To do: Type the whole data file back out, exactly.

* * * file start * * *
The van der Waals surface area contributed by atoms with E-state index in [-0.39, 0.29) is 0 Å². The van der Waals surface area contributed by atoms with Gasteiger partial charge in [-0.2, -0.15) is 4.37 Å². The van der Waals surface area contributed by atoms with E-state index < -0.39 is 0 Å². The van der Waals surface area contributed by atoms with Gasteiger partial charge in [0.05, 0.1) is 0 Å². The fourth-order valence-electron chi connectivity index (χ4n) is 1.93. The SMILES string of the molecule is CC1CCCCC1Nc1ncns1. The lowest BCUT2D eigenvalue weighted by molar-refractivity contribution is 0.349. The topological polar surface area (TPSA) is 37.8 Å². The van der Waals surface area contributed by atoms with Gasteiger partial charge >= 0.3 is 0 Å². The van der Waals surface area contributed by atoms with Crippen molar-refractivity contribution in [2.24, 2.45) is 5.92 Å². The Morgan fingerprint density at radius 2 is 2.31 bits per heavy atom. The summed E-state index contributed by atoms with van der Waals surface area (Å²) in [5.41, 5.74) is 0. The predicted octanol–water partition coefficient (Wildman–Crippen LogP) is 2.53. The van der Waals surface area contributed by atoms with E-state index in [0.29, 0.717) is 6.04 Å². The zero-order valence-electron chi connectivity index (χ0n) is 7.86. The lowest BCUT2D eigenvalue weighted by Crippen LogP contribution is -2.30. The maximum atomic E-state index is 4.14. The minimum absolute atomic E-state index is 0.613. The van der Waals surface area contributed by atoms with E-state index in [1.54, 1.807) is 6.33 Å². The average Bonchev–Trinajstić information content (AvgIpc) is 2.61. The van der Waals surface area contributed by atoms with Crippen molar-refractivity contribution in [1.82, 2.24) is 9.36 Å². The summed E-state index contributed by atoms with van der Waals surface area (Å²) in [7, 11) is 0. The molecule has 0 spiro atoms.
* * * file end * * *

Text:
The van der Waals surface area contributed by atoms with E-state index in [-0.39, 0.29) is 0 Å². The van der Waals surface area contributed by atoms with Gasteiger partial charge in [-0.2, -0.15) is 4.37 Å². The van der Waals surface area contributed by atoms with E-state index < -0.39 is 0 Å². The van der Waals surface area contributed by atoms with Gasteiger partial charge in [0.05, 0.1) is 0 Å². The fourth-order valence-electron chi connectivity index (χ4n) is 1.93. The SMILES string of the molecule is CC1CCCCC1Nc1ncns1. The lowest BCUT2D eigenvalue weighted by molar-refractivity contribution is 0.349. The topological polar surface area (TPSA) is 37.8 Å². The van der Waals surface area contributed by atoms with Gasteiger partial charge >= 0.3 is 0 Å². The van der Waals surface area contributed by atoms with Crippen molar-refractivity contribution in [2.24, 2.45) is 5.92 Å². The Morgan fingerprint density at radius 2 is 2.31 bits per heavy atom. The summed E-state index contributed by atoms with van der Waals surface area (Å²) in [5.41, 5.74) is 0. The predicted octanol–water partition coefficient (Wildman–Crippen LogP) is 2.53. The van der Waals surface area contributed by atoms with E-state index in [0.29, 0.717) is 6.04 Å². The zero-order valence-electron chi connectivity index (χ0n) is 7.86. The lowest BCUT2D eigenvalue weighted by Crippen LogP contribution is -2.30. The maximum atomic E-state index is 4.14. The minimum absolute atomic E-state index is 0.613. The van der Waals surface area contributed by atoms with E-state index in [1.54, 1.807) is 6.33 Å². The average Bonchev–Trinajstić information content (AvgIpc) is 2.61. The van der Waals surface area contributed by atoms with Crippen molar-refractivity contribution in [1.82, 2.24) is 9.36 Å². The summed E-state index contributed by atoms with van der Waals surface area (Å²) in [7, 11) is 0. The molecule has 0 spiro atoms.